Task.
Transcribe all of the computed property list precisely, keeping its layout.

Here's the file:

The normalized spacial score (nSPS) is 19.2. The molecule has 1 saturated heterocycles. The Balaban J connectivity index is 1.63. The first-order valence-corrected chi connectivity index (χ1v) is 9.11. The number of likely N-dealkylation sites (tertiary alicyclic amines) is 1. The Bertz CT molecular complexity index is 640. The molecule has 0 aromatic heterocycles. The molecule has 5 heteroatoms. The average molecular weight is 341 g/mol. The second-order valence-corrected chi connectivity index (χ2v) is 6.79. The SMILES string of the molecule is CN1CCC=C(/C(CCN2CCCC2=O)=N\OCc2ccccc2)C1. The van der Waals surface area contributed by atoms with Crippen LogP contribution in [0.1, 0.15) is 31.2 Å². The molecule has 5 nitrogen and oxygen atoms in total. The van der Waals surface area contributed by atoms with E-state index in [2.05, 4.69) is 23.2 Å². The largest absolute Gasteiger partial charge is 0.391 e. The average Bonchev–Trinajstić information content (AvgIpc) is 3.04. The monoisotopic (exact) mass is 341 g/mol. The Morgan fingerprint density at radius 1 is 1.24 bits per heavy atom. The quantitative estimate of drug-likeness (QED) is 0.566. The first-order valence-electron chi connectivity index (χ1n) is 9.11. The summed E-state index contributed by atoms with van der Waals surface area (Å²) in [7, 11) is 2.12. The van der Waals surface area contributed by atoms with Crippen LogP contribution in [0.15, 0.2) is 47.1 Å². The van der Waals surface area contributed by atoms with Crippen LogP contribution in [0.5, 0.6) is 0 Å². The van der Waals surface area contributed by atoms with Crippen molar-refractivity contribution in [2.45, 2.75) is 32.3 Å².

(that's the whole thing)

The normalized spacial score (nSPS) is 19.2. The molecule has 1 saturated heterocycles. The Balaban J connectivity index is 1.63. The first-order valence-corrected chi connectivity index (χ1v) is 9.11. The number of likely N-dealkylation sites (tertiary alicyclic amines) is 1. The Bertz CT molecular complexity index is 640. The molecule has 0 aromatic heterocycles. The molecule has 5 heteroatoms. The average molecular weight is 341 g/mol. The second-order valence-corrected chi connectivity index (χ2v) is 6.79. The SMILES string of the molecule is CN1CCC=C(/C(CCN2CCCC2=O)=N\OCc2ccccc2)C1. The van der Waals surface area contributed by atoms with Crippen LogP contribution in [0.1, 0.15) is 31.2 Å². The molecule has 5 nitrogen and oxygen atoms in total. The van der Waals surface area contributed by atoms with E-state index in [2.05, 4.69) is 23.2 Å². The largest absolute Gasteiger partial charge is 0.391 e. The average Bonchev–Trinajstić information content (AvgIpc) is 3.04. The monoisotopic (exact) mass is 341 g/mol. The Morgan fingerprint density at radius 1 is 1.24 bits per heavy atom. The quantitative estimate of drug-likeness (QED) is 0.566. The first-order valence-electron chi connectivity index (χ1n) is 9.11. The summed E-state index contributed by atoms with van der Waals surface area (Å²) in [7, 11) is 2.12. The van der Waals surface area contributed by atoms with Crippen LogP contribution in [0.15, 0.2) is 47.1 Å². The van der Waals surface area contributed by atoms with Crippen LogP contribution in [0.5, 0.6) is 0 Å². The van der Waals surface area contributed by atoms with Crippen molar-refractivity contribution in [2.45, 2.75) is 32.3 Å².